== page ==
Publishers expect authors to have websites and to send out promotional materials to potential buyers. For those not comfortable with public speaking, becoming published book authors may not be right for them.

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—Kathy Ide, author of Proofreading Secrets of Best-Selling Authors and the editor/compiler of the Fiction Lover’s Devotional series, is a full-time freelance editor/writing mentor and teacher. She is the founder and director of the Christian Editor Connection and The Christian PEN.

Tuesday, June 14, 2016

Questions from Readers (Part 8 of 9)

Still More Tips on Getting Published by Kathy Ide

8. Writing is powerful. When people read books, their minds are often changed, if only by being expanded. Readers’ outlook, attitude, and perspective are affected by what they read. A successful book can reach thousands of people. A magazine article, however, may be read by millions. If aspiring writers desire to have the greatest impact with a particular message, they can do so more efficiently with articles than books.

9. Writing is long lasting. Although millions of people will read magazine articles, few of them keep the article for any length of time. Books, however, last virtually forever. Few people throw books in the trash. Most put them on shelves or give them away. Therefore, aspiring writers need to learn the craft on smaller pieces that will be thrown away by everyone except the writers and their immediate families.

Writing will improve over time—if they put in the effort—and they’ll likely be embarrassed by earlier attempts.

10. Writing isn’t for everyone. Yes, it is a skill that can be learned, but it’s also a talent to be nurtured. All individuals have their unique talents. Not everyone has an innate talent for writing. If they don’t, the best way to find that out is by producing something short. That’s when many want-to-be authors discover they can more easily move on to something for which they have an aptitude.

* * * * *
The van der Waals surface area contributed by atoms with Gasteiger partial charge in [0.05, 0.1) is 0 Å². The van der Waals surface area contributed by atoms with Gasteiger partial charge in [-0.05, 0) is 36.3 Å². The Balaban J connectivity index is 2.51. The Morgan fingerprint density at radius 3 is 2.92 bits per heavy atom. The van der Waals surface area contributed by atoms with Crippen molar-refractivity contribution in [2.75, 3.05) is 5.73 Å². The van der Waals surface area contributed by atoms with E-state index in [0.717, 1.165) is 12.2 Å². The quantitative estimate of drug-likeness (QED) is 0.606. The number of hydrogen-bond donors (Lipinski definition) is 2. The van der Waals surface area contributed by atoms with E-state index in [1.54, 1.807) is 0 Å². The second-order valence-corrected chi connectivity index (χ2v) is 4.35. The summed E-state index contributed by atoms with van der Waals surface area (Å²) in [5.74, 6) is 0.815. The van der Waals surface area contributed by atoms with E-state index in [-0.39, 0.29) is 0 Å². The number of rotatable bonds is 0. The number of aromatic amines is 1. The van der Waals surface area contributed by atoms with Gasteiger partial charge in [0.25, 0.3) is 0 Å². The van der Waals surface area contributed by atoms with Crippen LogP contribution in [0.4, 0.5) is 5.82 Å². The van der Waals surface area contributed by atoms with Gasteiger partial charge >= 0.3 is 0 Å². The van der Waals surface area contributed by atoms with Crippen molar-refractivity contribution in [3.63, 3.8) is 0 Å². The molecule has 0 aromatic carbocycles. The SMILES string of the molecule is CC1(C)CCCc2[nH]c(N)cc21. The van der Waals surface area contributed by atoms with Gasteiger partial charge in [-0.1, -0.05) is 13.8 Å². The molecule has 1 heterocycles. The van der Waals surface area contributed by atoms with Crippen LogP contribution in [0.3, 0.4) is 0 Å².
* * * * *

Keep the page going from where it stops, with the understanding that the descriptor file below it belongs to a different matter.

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—Kathy Ide, author of Proofreading Secrets of Best-Selling Authors and the editor/compiler of the Fiction Lover’s Devotional series, is a full-time freelance editor/writing mentor and teacher. She is the founder and director of the Christian Editor Connection and The Christian PEN.

Friday, June 10, 2016

Questions from Readers (Part 7 of 9)

More Tips on Getting Published by Kathy Ide

5. Writing is personal. Before authors send their manuscript to publishers, they need to show it to other people—including friends and family, a critique group, or a professional editor—all of whom will have different suggestions for how it can be improved.

Seriously considering the suggestions people give helps writers look at their work more objectively.

The manuscript will eventually be sent to an acquisitions editor, who either accepts or rejects it. Far more often than not, authors receive a form rejection letter. That’s the nature of the business.

Starting off with shorter pieces helps writers learn how to deal with rejection. Revising those pieces and resubmitting them enables them to develop persistence. Eventually getting pieces accepted helps them to build confidence in themselves as authors. This, in turn, improves the quality of their work.